Employee wellness can be complex–especially if their experiences are intersectional. A “best practice” or perk…
Many employers are overconfident about the success of their employee benefits. According to research conducted by MetLife Employee Benefits, almost one in two employers think that the salary and benefits package they offer makes their company a great place to work, compared to just one in three employees. This mismatch between what employees want and what employers are offering means that employers could be missing the boat when it comes to talent recruitment. Worse, they could be wasting time and money on the wrong things.
Listening to employees is key. And one thing they’re telling employers? Financial wellness is an enticing benefit.
What is Financial Wellness?
In a nutshell, financial wellness is anything that supports employees around their financial concerns. This might include:
• Retirement planning
• Financial health assessments
• Debt advice
• Holistic financial education, such as advice on money-tracking, budgeting, building emergency funds, investments and estate planning
• One-on-one money coaching
• Counseling to help employees cope with financial stress
Financial wellness represents a cultural shift. Gone are the days when employers would offer their workers traditional pension plans that guaranteed payments for life. Today’s pension landscape transfers the responsibility of retirement saving from employers to employees, and financial wellness programs may be the least employers can offer to compensate employees for the risk of managing their own contributions. And, with the lines between work and home increasingly blurred, it makes sense to empower employers to support workers through difficult situations, reduce financial stress and, ultimately, improve workplace productivity.
Is There a Place for Financial Wellness in the Workplace?
Financially stressed-out employees are bad for business. According to a recent survey by PWC, about one in four employees say that their personal finances have distracted them from their work, while about four in 10 employees say they spend at least three hours per week dealing with their personal finances. Those figures are even higher for millennials, who consistently struggle to climb out of debt and to save for the long term.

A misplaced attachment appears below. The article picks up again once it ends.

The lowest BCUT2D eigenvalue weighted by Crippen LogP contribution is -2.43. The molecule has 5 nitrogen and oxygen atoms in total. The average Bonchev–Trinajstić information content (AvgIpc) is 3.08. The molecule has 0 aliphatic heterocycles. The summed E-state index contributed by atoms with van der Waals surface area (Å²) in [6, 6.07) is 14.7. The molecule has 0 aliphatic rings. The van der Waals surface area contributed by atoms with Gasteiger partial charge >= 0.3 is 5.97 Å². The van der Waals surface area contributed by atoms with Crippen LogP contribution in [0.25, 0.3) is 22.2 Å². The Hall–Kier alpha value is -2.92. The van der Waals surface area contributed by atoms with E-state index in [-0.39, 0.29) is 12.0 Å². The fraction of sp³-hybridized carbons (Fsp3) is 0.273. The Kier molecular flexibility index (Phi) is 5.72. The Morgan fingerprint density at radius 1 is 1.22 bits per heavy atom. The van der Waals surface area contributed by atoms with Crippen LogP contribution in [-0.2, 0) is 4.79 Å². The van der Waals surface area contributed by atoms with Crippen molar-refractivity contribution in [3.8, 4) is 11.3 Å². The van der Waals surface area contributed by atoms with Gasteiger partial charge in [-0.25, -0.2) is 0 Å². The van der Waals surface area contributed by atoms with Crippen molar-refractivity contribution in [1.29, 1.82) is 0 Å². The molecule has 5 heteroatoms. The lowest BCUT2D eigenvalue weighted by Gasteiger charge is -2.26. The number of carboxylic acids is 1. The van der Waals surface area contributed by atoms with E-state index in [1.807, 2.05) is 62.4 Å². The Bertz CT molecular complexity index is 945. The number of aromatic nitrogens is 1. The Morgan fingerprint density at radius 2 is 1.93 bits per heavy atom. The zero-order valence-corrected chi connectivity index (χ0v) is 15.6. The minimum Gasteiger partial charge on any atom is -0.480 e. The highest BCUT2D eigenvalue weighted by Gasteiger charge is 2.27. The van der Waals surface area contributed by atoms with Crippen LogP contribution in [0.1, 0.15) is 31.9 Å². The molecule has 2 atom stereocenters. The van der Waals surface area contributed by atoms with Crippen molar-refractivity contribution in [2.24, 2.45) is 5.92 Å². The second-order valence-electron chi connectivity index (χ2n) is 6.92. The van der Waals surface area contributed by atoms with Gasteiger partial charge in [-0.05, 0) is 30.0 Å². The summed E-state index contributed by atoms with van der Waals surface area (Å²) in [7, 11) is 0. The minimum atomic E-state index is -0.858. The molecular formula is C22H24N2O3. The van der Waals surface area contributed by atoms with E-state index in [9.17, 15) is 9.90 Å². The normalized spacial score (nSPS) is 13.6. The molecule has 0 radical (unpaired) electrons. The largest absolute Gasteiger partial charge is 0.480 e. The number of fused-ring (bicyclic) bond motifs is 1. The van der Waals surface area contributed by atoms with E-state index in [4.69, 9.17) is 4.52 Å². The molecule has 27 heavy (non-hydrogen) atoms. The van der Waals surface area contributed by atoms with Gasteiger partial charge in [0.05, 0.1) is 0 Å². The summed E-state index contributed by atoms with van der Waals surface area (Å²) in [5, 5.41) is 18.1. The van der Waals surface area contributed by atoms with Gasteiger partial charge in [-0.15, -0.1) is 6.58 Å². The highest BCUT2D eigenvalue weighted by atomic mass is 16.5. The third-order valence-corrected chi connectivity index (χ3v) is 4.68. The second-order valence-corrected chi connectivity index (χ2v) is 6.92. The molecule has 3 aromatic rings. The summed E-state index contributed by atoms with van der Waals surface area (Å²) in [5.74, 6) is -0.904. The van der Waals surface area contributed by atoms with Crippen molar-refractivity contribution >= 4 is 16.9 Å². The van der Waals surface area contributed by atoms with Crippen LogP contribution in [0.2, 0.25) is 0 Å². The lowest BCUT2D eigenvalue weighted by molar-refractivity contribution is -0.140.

Reducing financial stress has a number of clear benefits — and not just for employees. Delivering a broad, finance-based wellness program affects how people feel about working for an organization. Employers delivering this perk should see a measurable uplift in employee recruitment and employee retention rate, boosting an organization’s reputation as an employer of choice.
Then there’ the destructive link between high levels of stress and absenteeism — a clear indicator of low workplace productivity. The Consumer Financial Protection Bureau estimates employers can save up to $3 for every dollar spent on financial wellness programs simply by making staff more productive. The same source also reports a drop in sick leave, disability and workers compensation costs.
Choosing a Financial Wellness Provider
With financial wellness such a hot topic in talent recruitment, it’s no surprise that 93 percent of large employers want to expand their financial wellness programs, according to insurance heavyweight Aon Hewitt. What makes a great program? One that displays the following features:
• An extensive curriculum that gives all employees high-quality financial advice based on their life stage
• Training delivered by a fiduciary financial wellness provider (one that is legally bound to act in the interests of the employee) to address every aspect of the employee’s financial life
• Guidance that is needs-based, customized to the employee’s specific vulnerabilities and delivered through the learning portal that resonates best with them (online, one-on-one, seminars and so on)
• A provider that tracks employee’s interest and participation in the financial wellness program and find ways to encourage further participation
Lastly, for a financial wellness program to gain traction, it should consolidate all employer benefits and providers. That way, employees receive a seamless program that allows them to take ownership of their financial situation and receive a suite of solutions. Employers purchasing such a program should experience remarkable benefits for their company’s financial health, too.